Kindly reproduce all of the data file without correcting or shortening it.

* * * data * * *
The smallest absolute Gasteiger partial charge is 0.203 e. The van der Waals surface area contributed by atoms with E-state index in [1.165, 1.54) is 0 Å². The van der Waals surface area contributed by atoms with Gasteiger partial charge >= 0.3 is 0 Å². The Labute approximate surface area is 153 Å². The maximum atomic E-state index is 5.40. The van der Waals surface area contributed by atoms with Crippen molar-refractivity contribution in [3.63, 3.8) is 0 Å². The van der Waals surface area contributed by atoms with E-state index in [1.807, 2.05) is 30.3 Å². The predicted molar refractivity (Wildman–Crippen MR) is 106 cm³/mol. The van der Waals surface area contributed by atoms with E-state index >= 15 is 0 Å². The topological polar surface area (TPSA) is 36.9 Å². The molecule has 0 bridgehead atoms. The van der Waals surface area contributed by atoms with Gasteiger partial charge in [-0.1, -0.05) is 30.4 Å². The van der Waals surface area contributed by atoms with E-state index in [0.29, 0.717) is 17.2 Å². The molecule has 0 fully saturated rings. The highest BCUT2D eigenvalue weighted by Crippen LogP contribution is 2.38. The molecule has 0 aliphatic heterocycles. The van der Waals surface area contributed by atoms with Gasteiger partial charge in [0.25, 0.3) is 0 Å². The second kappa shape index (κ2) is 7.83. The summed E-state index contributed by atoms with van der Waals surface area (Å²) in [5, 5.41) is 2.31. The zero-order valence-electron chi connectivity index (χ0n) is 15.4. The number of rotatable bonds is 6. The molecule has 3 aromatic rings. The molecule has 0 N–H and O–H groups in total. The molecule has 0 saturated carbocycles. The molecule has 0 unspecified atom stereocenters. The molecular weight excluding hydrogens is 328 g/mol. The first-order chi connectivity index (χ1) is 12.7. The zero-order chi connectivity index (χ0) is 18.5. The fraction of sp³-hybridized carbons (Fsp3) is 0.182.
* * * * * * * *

The smallest absolute Gasteiger partial charge is 0.203 e. The van der Waals surface area contributed by atoms with E-state index in [1.165, 1.54) is 0 Å². The van der Waals surface area contributed by atoms with Gasteiger partial charge >= 0.3 is 0 Å². The Labute approximate surface area is 153 Å². The maximum atomic E-state index is 5.40. The van der Waals surface area contributed by atoms with Crippen molar-refractivity contribution in [3.63, 3.8) is 0 Å². The van der Waals surface area contributed by atoms with E-state index in [1.807, 2.05) is 30.3 Å². The predicted molar refractivity (Wildman–Crippen MR) is 106 cm³/mol. The van der Waals surface area contributed by atoms with E-state index >= 15 is 0 Å². The topological polar surface area (TPSA) is 36.9 Å². The molecule has 0 bridgehead atoms. The van der Waals surface area contributed by atoms with Gasteiger partial charge in [-0.1, -0.05) is 30.4 Å². The van der Waals surface area contributed by atoms with E-state index in [0.29, 0.717) is 17.2 Å². The molecule has 0 fully saturated rings. The highest BCUT2D eigenvalue weighted by Crippen LogP contribution is 2.38. The molecule has 0 aliphatic heterocycles. The van der Waals surface area contributed by atoms with Gasteiger partial charge in [0.25, 0.3) is 0 Å². The second kappa shape index (κ2) is 7.83. The summed E-state index contributed by atoms with van der Waals surface area (Å²) in [5, 5.41) is 2.31. The zero-order valence-electron chi connectivity index (χ0n) is 15.4. The number of rotatable bonds is 6. The molecule has 3 aromatic rings. The molecule has 0 N–H and O–H groups in total. The molecule has 0 saturated carbocycles. The molecule has 0 unspecified atom stereocenters. The molecular weight excluding hydrogens is 328 g/mol. The first-order chi connectivity index (χ1) is 12.7. The zero-order chi connectivity index (χ0) is 18.5. The fraction of sp³-hybridized carbons (Fsp3) is 0.182.